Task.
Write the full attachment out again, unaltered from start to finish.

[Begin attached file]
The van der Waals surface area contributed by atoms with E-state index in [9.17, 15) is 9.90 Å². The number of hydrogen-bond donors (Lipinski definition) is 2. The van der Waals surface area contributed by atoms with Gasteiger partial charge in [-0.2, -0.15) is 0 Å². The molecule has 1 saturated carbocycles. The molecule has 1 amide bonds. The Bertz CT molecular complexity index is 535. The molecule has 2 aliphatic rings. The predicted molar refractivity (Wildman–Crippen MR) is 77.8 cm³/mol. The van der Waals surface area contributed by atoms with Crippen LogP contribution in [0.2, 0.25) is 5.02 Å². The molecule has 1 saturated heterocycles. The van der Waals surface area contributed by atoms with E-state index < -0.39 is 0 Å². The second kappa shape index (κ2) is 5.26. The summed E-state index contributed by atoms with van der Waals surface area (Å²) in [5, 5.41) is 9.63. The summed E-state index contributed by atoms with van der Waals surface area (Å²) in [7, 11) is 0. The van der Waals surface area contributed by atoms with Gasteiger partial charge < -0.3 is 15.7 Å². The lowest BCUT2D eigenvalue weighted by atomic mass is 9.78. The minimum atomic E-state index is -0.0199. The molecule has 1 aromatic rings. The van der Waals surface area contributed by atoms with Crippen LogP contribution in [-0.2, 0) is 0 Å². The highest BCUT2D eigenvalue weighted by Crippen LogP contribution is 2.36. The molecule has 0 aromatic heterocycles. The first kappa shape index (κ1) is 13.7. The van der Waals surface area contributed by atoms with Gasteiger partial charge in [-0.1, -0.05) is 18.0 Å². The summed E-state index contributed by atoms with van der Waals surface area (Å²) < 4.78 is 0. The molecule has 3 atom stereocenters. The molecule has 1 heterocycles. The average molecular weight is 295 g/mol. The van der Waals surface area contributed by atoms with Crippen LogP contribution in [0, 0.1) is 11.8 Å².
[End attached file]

The van der Waals surface area contributed by atoms with E-state index in [9.17, 15) is 9.90 Å². The number of hydrogen-bond donors (Lipinski definition) is 2. The van der Waals surface area contributed by atoms with Gasteiger partial charge in [-0.2, -0.15) is 0 Å². The molecule has 1 saturated carbocycles. The molecule has 1 amide bonds. The Bertz CT molecular complexity index is 535. The molecule has 2 aliphatic rings. The predicted molar refractivity (Wildman–Crippen MR) is 77.8 cm³/mol. The van der Waals surface area contributed by atoms with Crippen LogP contribution in [0.2, 0.25) is 5.02 Å². The molecule has 1 saturated heterocycles. The van der Waals surface area contributed by atoms with E-state index < -0.39 is 0 Å². The second kappa shape index (κ2) is 5.26. The summed E-state index contributed by atoms with van der Waals surface area (Å²) in [5, 5.41) is 9.63. The summed E-state index contributed by atoms with van der Waals surface area (Å²) in [7, 11) is 0. The van der Waals surface area contributed by atoms with Gasteiger partial charge < -0.3 is 15.7 Å². The lowest BCUT2D eigenvalue weighted by atomic mass is 9.78. The minimum atomic E-state index is -0.0199. The molecule has 1 aromatic rings. The van der Waals surface area contributed by atoms with Crippen LogP contribution in [-0.2, 0) is 0 Å². The highest BCUT2D eigenvalue weighted by Crippen LogP contribution is 2.36. The molecule has 0 aromatic heterocycles. The first kappa shape index (κ1) is 13.7. The van der Waals surface area contributed by atoms with Gasteiger partial charge in [-0.1, -0.05) is 18.0 Å². The summed E-state index contributed by atoms with van der Waals surface area (Å²) < 4.78 is 0. The molecule has 3 atom stereocenters. The molecule has 1 heterocycles. The average molecular weight is 295 g/mol. The van der Waals surface area contributed by atoms with Crippen LogP contribution in [0, 0.1) is 11.8 Å².